Four Questions with Arabia Mountain coach Stanley Pritchett

GHSF Daily asked Georgia head coaches to answer these four questions. We’ll report from a different head coach each day.

Stanley Pritchett, Arabia Mountain

1. What is the real difference-maker in winning and losing in Georgia high school football? “No. 1 – You must have talented players that are willing to buy into the program both academically and on the field. No. 2 – Coaching. As a head coach, you must hire quality guys that are teachers first and that are invested in seeing the young men in the program succeed not only on the field but in life as men, fathers and husbands one day. No. 3 – Administrative support. All coaches must have administrators that want the best for the student-athletes and want the program to be successful.”

2. Which player that you’ve coached is memorable mostly for his character or inspiration? “The most memorable player that I coached was Jakobi Meyers. Jakobi is now a starting wide receiver at N.C. State. He was a kid that when I first got to Arabia Mountain, he hadn’t played much football. He was a baseball guy, but our starting QB was hurt midseason and Jakobi came in and led us on a five-game win streak to end the season and to lead Arabia Mountain to its first winning record in school history. Jakobi was a very hard worker in the classroom and on the field, maybe the most talented player I’ve coached because he could play many different positions, multiple sports, and he still maintained a 3.5 GPA.”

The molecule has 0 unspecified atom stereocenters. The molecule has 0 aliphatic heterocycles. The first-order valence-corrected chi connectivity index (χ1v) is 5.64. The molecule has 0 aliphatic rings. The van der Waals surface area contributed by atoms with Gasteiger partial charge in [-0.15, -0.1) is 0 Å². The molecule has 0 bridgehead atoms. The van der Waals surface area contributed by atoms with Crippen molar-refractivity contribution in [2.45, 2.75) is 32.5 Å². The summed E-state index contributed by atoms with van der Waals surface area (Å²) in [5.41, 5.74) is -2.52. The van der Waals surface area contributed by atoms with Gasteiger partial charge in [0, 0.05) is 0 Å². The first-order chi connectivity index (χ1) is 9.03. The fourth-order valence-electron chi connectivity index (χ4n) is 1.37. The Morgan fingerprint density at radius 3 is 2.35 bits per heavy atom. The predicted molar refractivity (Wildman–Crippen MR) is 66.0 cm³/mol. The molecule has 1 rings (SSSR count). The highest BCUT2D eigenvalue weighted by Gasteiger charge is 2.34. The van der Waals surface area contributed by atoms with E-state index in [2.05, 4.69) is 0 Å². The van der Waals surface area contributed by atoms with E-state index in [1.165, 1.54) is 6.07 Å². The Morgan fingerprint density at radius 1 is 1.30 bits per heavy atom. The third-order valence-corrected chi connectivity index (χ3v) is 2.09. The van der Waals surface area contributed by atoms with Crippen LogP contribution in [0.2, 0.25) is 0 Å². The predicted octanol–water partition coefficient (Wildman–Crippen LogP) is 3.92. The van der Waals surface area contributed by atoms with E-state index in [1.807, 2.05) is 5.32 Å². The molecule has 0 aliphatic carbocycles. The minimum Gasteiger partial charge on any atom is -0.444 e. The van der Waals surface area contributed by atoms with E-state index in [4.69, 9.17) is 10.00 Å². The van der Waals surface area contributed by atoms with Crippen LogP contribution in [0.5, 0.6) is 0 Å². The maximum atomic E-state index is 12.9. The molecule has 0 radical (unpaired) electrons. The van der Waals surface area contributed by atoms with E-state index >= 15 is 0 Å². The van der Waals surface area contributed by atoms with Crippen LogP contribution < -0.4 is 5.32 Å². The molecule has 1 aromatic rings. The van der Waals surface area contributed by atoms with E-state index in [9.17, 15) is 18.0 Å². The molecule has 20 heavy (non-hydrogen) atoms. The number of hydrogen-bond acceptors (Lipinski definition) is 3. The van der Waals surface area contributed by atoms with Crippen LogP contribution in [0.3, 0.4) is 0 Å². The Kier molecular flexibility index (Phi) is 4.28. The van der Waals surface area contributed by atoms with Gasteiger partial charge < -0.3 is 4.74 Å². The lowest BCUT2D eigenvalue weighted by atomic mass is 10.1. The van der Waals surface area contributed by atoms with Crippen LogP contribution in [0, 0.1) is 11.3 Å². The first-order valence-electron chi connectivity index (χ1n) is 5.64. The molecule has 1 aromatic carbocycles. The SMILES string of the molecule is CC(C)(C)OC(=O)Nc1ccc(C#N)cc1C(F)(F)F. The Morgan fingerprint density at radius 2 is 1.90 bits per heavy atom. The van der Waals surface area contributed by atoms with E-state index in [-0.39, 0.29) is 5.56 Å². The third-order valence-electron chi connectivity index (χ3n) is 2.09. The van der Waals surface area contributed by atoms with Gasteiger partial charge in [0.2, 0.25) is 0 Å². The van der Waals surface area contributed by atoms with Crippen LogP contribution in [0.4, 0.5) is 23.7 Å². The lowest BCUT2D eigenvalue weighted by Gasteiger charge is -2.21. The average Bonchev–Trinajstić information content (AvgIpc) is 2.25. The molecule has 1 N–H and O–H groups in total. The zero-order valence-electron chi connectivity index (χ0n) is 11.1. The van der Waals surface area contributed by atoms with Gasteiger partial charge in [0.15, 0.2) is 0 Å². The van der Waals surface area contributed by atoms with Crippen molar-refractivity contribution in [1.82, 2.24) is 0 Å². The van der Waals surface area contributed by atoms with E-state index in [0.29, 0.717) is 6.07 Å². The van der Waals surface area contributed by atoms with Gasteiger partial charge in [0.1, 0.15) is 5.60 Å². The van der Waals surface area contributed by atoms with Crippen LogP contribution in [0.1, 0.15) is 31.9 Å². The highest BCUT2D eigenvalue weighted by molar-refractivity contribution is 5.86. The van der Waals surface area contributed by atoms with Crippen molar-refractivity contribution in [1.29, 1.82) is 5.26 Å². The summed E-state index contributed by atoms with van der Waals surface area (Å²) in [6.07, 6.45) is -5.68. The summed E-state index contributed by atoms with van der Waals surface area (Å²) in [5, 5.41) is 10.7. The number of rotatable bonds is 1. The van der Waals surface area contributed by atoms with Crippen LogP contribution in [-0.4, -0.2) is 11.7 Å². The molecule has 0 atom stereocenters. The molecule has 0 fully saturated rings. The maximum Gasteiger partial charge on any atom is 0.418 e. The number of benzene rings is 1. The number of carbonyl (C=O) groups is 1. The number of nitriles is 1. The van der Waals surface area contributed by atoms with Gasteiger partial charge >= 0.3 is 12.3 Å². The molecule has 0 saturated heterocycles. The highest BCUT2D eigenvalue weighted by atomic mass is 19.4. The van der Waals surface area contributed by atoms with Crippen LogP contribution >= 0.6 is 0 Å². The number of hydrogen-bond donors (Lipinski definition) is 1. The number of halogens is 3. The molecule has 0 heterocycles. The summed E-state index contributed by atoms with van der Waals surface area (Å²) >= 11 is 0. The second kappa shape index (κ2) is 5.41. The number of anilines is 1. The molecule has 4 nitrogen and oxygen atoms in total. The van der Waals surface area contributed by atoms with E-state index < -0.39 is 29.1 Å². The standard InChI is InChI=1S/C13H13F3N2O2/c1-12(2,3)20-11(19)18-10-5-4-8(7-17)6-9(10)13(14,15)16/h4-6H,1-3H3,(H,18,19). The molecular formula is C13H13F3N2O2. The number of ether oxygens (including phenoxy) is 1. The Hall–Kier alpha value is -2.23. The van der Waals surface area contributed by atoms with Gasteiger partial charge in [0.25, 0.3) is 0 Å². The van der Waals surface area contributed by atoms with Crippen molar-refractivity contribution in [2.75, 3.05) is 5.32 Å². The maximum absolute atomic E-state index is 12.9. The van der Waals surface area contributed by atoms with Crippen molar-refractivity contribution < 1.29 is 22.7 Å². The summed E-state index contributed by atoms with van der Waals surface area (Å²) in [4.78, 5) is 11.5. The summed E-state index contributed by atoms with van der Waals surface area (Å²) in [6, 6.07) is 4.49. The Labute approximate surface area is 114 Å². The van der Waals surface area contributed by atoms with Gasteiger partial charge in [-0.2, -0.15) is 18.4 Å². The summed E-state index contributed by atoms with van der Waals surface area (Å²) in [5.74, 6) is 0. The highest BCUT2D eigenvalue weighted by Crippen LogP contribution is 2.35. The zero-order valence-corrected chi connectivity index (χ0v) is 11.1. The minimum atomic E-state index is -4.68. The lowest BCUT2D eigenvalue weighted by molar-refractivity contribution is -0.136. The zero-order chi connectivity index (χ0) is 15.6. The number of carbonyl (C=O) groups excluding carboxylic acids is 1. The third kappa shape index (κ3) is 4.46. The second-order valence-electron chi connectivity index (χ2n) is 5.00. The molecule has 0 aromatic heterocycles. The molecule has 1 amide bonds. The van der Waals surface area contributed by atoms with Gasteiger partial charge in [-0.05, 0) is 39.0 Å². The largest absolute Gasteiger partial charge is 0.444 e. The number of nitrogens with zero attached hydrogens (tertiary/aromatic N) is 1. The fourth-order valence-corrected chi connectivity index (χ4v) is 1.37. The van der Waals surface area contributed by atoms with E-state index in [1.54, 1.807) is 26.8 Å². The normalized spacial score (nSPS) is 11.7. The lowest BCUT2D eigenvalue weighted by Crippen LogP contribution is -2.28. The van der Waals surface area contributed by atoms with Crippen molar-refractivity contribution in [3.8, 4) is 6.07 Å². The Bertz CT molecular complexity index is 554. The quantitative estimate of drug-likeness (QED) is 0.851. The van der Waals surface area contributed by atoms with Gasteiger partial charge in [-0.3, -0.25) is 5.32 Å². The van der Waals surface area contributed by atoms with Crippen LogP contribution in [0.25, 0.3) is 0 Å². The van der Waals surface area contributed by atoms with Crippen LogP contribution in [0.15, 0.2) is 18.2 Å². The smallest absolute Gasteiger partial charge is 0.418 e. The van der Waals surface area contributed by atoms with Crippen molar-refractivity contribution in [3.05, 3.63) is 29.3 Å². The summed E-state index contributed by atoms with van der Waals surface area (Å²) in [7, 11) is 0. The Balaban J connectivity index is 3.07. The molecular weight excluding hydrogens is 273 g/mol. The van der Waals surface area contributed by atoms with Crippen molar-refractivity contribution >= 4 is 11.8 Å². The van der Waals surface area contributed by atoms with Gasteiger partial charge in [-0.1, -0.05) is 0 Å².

3. What is the best atmosphere for a high school game that you’ve experienced away from home? “The best atmosphere for a high school game I’ve witnessed was the 2015 Mays vs. Northside-Warner Robins championship game at the Georgia Dome. I’m an Atlanta Public Schools product, and to see the crowd that turned out for that game was amazing. We thought Mays was going to bring the championship back to the city for the first time since the 1970s, but it wasn’t meant to be, but it was an outstanding game and atmosphere.”

4. As a player or coach at any level, which game do you wish you could play again? “As a coach, last year’s second-round game versus Griffin. We lost in OT. It came down to the last play on the 4-yard line and the defender barely tipped the ball and we didn’t catch it. I thought that team had a shot to make some noise, but that game still bites at me because I feel we should’ve won the game. As a player, my last game playing for the Atlanta Falcons in 2004. I broke my thumb when it hit the face mask of Julius Peppers in the last regular-season game. I didn’t get a chance to play in the playoffs as that ended up being the last game that I would play in my career.” [The Falcons advanced to the NFC championship game that season and lost to the Philadelphia Eagles.]

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